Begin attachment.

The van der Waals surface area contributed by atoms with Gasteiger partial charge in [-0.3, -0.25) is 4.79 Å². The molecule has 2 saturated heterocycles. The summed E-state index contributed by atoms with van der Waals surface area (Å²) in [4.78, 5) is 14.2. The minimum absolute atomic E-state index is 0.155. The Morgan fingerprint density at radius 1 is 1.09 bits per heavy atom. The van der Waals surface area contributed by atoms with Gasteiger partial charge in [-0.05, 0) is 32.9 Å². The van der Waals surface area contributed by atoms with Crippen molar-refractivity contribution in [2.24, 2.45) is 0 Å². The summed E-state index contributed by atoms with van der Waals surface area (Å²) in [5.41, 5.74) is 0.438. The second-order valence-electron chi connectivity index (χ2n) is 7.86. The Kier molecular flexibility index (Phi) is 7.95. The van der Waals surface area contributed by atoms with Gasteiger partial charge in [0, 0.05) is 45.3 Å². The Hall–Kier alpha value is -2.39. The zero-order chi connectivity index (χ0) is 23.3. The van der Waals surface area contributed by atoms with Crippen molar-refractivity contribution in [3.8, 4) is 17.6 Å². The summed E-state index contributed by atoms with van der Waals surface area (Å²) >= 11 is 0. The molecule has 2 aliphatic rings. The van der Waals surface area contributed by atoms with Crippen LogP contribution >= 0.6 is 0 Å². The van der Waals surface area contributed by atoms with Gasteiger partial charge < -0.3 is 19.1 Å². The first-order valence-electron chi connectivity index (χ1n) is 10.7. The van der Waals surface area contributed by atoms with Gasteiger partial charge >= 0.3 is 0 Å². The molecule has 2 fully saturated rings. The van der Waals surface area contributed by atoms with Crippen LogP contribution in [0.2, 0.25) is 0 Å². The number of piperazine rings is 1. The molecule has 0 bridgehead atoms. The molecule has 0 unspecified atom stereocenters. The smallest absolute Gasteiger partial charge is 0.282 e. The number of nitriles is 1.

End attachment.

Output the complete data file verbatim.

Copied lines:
The van der Waals surface area contributed by atoms with Gasteiger partial charge in [-0.3, -0.25) is 4.79 Å². The molecule has 2 saturated heterocycles. The summed E-state index contributed by atoms with van der Waals surface area (Å²) in [4.78, 5) is 14.2. The minimum absolute atomic E-state index is 0.155. The Morgan fingerprint density at radius 1 is 1.09 bits per heavy atom. The van der Waals surface area contributed by atoms with Gasteiger partial charge in [-0.05, 0) is 32.9 Å². The van der Waals surface area contributed by atoms with Crippen molar-refractivity contribution in [2.24, 2.45) is 0 Å². The summed E-state index contributed by atoms with van der Waals surface area (Å²) in [5.41, 5.74) is 0.438. The second-order valence-electron chi connectivity index (χ2n) is 7.86. The Kier molecular flexibility index (Phi) is 7.95. The van der Waals surface area contributed by atoms with Gasteiger partial charge in [0, 0.05) is 45.3 Å². The Hall–Kier alpha value is -2.39. The zero-order chi connectivity index (χ0) is 23.3. The van der Waals surface area contributed by atoms with Crippen molar-refractivity contribution in [3.8, 4) is 17.6 Å². The summed E-state index contributed by atoms with van der Waals surface area (Å²) >= 11 is 0. The molecule has 2 aliphatic rings. The van der Waals surface area contributed by atoms with Crippen LogP contribution >= 0.6 is 0 Å². The van der Waals surface area contributed by atoms with Gasteiger partial charge < -0.3 is 19.1 Å². The first-order valence-electron chi connectivity index (χ1n) is 10.7. The van der Waals surface area contributed by atoms with Gasteiger partial charge >= 0.3 is 0 Å². The molecule has 2 fully saturated rings. The van der Waals surface area contributed by atoms with Crippen LogP contribution in [0.2, 0.25) is 0 Å². The number of piperazine rings is 1. The molecule has 0 bridgehead atoms. The molecule has 0 unspecified atom stereocenters. The smallest absolute Gasteiger partial charge is 0.282 e. The number of nitriles is 1.